Starting this week, Nepali Times will serialise the previously unpublished diaries of BP Koirala from the period immediately following his return to Nepal with a call for "national reconciliation" between the monarchy and democratic forces. The entries begin exactly 25 years ago on 30 December 1976, the day BP arrived in Kathmandu after eight years of exile in India. At that time India itself was under Indira Gandhi's emergency rule, and spearheading the movement against it was BP's friend and well-wisher Jayaprakash Narayan. An earlier publication, Atmabrittanta: Late Life Recollections, which is not a diary, does not cover the last six years of Koirala's eventful life. These diaries fill that void.
The diaries are available on microfilm at the Madan Puraskar Pustakalaya, and were donated by senior advocate Ganesh Raj Sharma. A copy is also with the Jawaharlal Nehru Museum and Library at Teen Murti Bhavan, New Delhi. Transcription of this series was done by Subir Shrestha and Miku Dixit, and will appear every fortnight in this space.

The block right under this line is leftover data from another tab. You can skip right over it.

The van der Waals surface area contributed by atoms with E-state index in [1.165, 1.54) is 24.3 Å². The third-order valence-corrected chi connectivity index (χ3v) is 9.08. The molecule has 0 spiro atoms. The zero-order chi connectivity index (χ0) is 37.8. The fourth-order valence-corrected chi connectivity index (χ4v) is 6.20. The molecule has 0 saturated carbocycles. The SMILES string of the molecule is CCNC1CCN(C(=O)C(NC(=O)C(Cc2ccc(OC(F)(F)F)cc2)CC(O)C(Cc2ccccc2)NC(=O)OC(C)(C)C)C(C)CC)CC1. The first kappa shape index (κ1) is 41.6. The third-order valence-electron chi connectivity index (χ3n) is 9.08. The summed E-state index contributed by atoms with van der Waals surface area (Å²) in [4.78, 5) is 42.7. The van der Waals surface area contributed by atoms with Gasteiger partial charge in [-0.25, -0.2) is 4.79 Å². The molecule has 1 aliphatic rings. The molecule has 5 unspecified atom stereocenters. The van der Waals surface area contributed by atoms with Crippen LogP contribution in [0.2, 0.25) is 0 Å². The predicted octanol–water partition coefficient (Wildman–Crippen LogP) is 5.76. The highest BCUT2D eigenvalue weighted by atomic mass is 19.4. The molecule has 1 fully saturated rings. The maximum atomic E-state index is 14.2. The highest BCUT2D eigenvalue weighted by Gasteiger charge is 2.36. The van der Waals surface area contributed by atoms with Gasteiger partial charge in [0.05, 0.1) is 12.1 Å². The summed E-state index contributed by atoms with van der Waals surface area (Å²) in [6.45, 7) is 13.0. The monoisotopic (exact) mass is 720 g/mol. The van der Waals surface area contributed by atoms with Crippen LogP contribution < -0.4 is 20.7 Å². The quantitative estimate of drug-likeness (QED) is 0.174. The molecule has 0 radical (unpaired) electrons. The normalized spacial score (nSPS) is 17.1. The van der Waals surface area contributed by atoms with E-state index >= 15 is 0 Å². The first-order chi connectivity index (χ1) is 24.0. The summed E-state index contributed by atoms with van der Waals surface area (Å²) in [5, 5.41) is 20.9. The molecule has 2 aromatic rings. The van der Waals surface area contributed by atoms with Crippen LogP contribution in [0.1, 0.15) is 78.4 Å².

GANESH RAJ SHARMA
The pages of BP's jail diary in English record the inner turmoil of a man under incarceration-a man who shows extraordinary love for his wife, children and family. But it was his devotion to the country, and commitment to the cause of democracy that were even stronger. It was this that forced him to pay the price depicted in this diary. Future generations of Nepalis need to know about BP's sacrifice, and the reason why this material is being serialised in the Nepali Times.